By: Charing Ball
Well it seems that if you are poor and black, your cousin CiCi and uncle Tookie might not be doing you any favors in helping you with your professional aspirations.
That’s according to Nancy Ditomaso, who writes for the New York Times that black unemployment, which is holding steady at over 13 percent, may have more to do with favoritism than actual racial discrimination. She writes:
“Favoritism is almost universal in today’s job market. In interviews with hundreds of people on this topic, I found that all but a handful used the help of family and friends to find 70 percent of the jobs they held over their lifetimes; they all used personal networks and insider information if it was available to them.
In this context of widespread networking, the idea that there is a job “market” based solely on skills, qualifications and merit is false. Whenever possible, Americans seeking jobs try to avoid market competition: they look for unequal rather than equal opportunity. In fact, the last thing job seekers want to face is equal opportunity; they want an advantage. They want to find ways to cut in line and get ahead.”
Ditomaso, then goes on to say that:
“The interviewees in my study who were most angry about affirmative action were those who had relatively fewer marketable skills — and were therefore most dependent on getting an inside edge for the best jobs. Whites who felt entitled to these positions believed that affirmative action was unfair because it blocked their own privileged access.”
And this is exactly why affirmative action is still necessary.
This is also the reason why networking is also important too. As Ditomaso points out in the piece when you are poor and black, you tend to only network with other poor and black folks, which means that the odds that your network would be able to connect you to the right opportunities, particularly ones that will enable you not to be poor anymore, are relatively slim. To Ditomaso’s point, connections are how most folks nowadays get jobs. That’s because the vast majority of job openings are not advertised – or at least not the good ones. And the only way to tap into the underground job market is if you, for the lack of a better term, have a hook-up.
For instance, the last job I held came about from responding to an advert for another position within the same company. When the interviewer called me, it was actually someone, who I had previously collaborated in a professional manner. Not only did she know me but was already familiar with my work and instead of the one position, which didn’t fit my qualifications exactly, she hipped me to another, more appropriate position, which hadn’t even been posted yet. Thinking back throughout my life, there are no shortage of opportunities, which I received from the assistance of my social network.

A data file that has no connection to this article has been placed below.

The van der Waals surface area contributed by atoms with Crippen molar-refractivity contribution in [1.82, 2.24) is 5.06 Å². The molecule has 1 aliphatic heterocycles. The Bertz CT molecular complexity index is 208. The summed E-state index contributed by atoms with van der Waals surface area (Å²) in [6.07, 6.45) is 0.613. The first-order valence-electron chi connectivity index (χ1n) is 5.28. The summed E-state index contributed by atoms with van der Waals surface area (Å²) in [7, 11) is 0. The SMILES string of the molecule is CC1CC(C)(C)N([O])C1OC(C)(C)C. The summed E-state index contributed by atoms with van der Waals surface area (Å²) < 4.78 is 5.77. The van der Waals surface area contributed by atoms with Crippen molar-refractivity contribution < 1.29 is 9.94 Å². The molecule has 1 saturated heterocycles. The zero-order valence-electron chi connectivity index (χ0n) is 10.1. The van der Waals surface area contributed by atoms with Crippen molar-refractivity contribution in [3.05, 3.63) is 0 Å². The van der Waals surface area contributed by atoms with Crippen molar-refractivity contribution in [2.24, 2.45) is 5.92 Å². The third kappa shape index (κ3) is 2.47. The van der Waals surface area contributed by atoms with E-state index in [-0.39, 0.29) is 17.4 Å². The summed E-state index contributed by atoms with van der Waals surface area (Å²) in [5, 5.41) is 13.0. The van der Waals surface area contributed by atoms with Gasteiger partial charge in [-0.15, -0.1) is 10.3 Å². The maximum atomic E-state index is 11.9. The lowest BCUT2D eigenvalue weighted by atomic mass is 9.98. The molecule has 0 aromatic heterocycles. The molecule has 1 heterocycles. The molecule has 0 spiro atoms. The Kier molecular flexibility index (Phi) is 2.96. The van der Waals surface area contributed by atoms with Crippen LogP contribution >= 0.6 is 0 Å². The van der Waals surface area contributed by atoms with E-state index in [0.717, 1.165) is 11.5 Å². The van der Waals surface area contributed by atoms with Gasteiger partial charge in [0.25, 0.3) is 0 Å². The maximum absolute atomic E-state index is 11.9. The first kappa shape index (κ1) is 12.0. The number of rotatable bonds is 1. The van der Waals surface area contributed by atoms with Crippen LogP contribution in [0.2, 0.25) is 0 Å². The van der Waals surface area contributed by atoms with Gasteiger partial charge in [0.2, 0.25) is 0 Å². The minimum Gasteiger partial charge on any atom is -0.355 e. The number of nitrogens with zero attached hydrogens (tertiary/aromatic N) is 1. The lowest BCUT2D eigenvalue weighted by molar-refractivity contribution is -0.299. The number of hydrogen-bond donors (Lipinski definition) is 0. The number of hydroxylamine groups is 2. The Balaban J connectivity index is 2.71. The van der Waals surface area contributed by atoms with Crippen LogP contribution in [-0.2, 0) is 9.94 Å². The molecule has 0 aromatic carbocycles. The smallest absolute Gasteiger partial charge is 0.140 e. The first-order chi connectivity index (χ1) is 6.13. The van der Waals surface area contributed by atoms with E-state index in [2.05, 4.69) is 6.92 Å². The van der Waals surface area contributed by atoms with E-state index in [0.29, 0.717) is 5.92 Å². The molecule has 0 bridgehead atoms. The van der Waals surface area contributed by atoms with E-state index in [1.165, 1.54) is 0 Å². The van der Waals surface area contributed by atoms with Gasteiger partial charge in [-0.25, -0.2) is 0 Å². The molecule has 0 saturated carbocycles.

Even if you are not into those prefabricated and stuffy wine and cheese networking events, which I am certainly not into, folks should still be out there, meeting people. The last few opportunities I have received usually came by way of meeting people at events outside of the whole professional-building capacity. Like at art gallery exhibition openings; or book and panel discussions; or through volunteer opportunities. The point is that even if you were not born into more affluent social networks, you can obtain them by adopting a lifestyle in which you are open to new and diverse experiences. And I’m not talking interracial but also intra-racial as well.
I can say from personal experience that networking in circles outside of the ones in which I was raised has helped me tremendously when I was first started out in my professional career. It was my secondary network, which I begun to develop at Virginia Union University (an HBCU), which hipped me to the professional career fairs and opportunities. And it was the secondary network of black professionals, many alum and other VUU-connected folks, who just wanted to help me, which lead to my first official job interview post-graduation. Without the network outside of my family and friends, I doubt highly that those professional doors would have been open to me. Although I love my family to death, they just don’t have that sort of social capital.
With that said, it was my great-grandmother, who never finished high school, that gave me money towards outfits to wear for my job interviews. And it was my grandmother, a woman who worked in a candy factor for most of her career, that lent me her old beat-up Ford Focus to get myself around to these interviews. And it was my homie, a maintenance employee at one of the major hotel chains, who got me the friends and family “discount” on a room for those interviews that were far away from home. Even without having the appropriate connections to get me in the door, my network of family and friends were going to use whatever resources they had to ensure that I was well equipped when I walked through that door.